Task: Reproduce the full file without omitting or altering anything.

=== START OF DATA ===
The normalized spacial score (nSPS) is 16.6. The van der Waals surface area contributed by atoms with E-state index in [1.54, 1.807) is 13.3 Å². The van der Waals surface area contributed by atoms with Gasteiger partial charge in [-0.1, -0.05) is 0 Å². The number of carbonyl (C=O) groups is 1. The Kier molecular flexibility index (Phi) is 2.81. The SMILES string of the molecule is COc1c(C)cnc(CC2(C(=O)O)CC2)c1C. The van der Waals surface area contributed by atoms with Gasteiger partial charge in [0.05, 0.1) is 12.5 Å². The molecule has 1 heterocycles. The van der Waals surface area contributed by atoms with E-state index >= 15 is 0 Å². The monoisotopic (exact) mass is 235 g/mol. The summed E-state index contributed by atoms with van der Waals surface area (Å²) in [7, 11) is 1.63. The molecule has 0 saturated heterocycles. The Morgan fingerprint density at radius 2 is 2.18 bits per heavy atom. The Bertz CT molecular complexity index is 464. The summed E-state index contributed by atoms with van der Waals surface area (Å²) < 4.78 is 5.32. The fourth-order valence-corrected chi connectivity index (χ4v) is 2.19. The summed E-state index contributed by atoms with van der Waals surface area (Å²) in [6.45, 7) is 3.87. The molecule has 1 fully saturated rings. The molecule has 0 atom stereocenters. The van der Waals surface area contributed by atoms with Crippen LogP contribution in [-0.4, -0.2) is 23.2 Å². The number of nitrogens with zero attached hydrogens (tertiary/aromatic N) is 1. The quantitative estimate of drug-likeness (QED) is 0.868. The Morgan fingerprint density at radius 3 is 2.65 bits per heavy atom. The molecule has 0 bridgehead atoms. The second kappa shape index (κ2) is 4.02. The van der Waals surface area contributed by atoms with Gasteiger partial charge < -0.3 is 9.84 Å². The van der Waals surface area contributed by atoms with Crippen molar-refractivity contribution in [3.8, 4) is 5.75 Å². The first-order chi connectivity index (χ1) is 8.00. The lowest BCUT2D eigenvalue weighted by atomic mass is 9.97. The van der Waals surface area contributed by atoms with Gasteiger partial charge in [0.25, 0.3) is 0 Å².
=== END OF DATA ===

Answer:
The normalized spacial score (nSPS) is 16.6. The van der Waals surface area contributed by atoms with E-state index in [1.54, 1.807) is 13.3 Å². The van der Waals surface area contributed by atoms with Gasteiger partial charge in [-0.1, -0.05) is 0 Å². The number of carbonyl (C=O) groups is 1. The Kier molecular flexibility index (Phi) is 2.81. The SMILES string of the molecule is COc1c(C)cnc(CC2(C(=O)O)CC2)c1C. The van der Waals surface area contributed by atoms with Gasteiger partial charge in [0.05, 0.1) is 12.5 Å². The molecule has 1 heterocycles. The van der Waals surface area contributed by atoms with E-state index >= 15 is 0 Å². The monoisotopic (exact) mass is 235 g/mol. The summed E-state index contributed by atoms with van der Waals surface area (Å²) in [7, 11) is 1.63. The molecule has 0 saturated heterocycles. The Morgan fingerprint density at radius 2 is 2.18 bits per heavy atom. The Bertz CT molecular complexity index is 464. The summed E-state index contributed by atoms with van der Waals surface area (Å²) < 4.78 is 5.32. The fourth-order valence-corrected chi connectivity index (χ4v) is 2.19. The summed E-state index contributed by atoms with van der Waals surface area (Å²) in [6.45, 7) is 3.87. The molecule has 1 fully saturated rings. The molecule has 0 atom stereocenters. The van der Waals surface area contributed by atoms with Crippen LogP contribution in [-0.4, -0.2) is 23.2 Å². The number of nitrogens with zero attached hydrogens (tertiary/aromatic N) is 1. The quantitative estimate of drug-likeness (QED) is 0.868. The Morgan fingerprint density at radius 3 is 2.65 bits per heavy atom. The molecule has 0 bridgehead atoms. The second kappa shape index (κ2) is 4.02. The van der Waals surface area contributed by atoms with Gasteiger partial charge < -0.3 is 9.84 Å². The van der Waals surface area contributed by atoms with Crippen molar-refractivity contribution in [3.8, 4) is 5.75 Å². The first-order chi connectivity index (χ1) is 8.00. The lowest BCUT2D eigenvalue weighted by atomic mass is 9.97. The van der Waals surface area contributed by atoms with Gasteiger partial charge in [0.25, 0.3) is 0 Å².